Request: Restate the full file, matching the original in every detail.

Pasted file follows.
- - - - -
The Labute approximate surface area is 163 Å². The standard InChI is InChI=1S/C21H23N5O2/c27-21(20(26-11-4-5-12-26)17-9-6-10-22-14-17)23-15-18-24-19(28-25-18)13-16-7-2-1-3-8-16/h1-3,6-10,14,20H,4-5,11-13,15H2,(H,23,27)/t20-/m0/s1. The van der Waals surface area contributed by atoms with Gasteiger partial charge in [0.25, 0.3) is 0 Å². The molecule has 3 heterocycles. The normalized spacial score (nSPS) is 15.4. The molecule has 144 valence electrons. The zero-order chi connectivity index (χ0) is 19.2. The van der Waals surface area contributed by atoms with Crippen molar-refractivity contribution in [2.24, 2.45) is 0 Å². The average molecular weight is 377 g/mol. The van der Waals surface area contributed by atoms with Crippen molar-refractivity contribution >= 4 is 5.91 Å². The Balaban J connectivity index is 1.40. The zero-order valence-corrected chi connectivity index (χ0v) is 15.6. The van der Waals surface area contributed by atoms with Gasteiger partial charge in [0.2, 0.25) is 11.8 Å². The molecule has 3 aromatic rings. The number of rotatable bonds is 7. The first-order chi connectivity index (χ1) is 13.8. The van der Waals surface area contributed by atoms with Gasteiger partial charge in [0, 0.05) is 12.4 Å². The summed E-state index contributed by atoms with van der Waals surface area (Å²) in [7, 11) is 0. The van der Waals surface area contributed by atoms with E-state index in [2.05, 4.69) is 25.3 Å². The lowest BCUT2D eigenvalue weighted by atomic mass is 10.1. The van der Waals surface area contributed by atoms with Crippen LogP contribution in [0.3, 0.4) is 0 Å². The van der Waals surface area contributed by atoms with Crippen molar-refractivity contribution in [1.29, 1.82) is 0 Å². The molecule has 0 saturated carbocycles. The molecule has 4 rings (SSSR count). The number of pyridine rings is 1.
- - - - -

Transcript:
The Labute approximate surface area is 163 Å². The standard InChI is InChI=1S/C21H23N5O2/c27-21(20(26-11-4-5-12-26)17-9-6-10-22-14-17)23-15-18-24-19(28-25-18)13-16-7-2-1-3-8-16/h1-3,6-10,14,20H,4-5,11-13,15H2,(H,23,27)/t20-/m0/s1. The van der Waals surface area contributed by atoms with Gasteiger partial charge in [0.25, 0.3) is 0 Å². The molecule has 3 heterocycles. The normalized spacial score (nSPS) is 15.4. The molecule has 144 valence electrons. The zero-order chi connectivity index (χ0) is 19.2. The van der Waals surface area contributed by atoms with Crippen molar-refractivity contribution in [2.24, 2.45) is 0 Å². The average molecular weight is 377 g/mol. The van der Waals surface area contributed by atoms with Crippen molar-refractivity contribution >= 4 is 5.91 Å². The Balaban J connectivity index is 1.40. The zero-order valence-corrected chi connectivity index (χ0v) is 15.6. The van der Waals surface area contributed by atoms with Gasteiger partial charge in [0.2, 0.25) is 11.8 Å². The molecule has 3 aromatic rings. The number of rotatable bonds is 7. The first-order chi connectivity index (χ1) is 13.8. The van der Waals surface area contributed by atoms with Gasteiger partial charge in [0, 0.05) is 12.4 Å². The summed E-state index contributed by atoms with van der Waals surface area (Å²) in [7, 11) is 0. The van der Waals surface area contributed by atoms with E-state index in [2.05, 4.69) is 25.3 Å². The lowest BCUT2D eigenvalue weighted by atomic mass is 10.1. The van der Waals surface area contributed by atoms with Crippen LogP contribution in [0.3, 0.4) is 0 Å². The van der Waals surface area contributed by atoms with Crippen molar-refractivity contribution in [1.29, 1.82) is 0 Å². The molecule has 0 saturated carbocycles. The molecule has 4 rings (SSSR count). The number of pyridine rings is 1.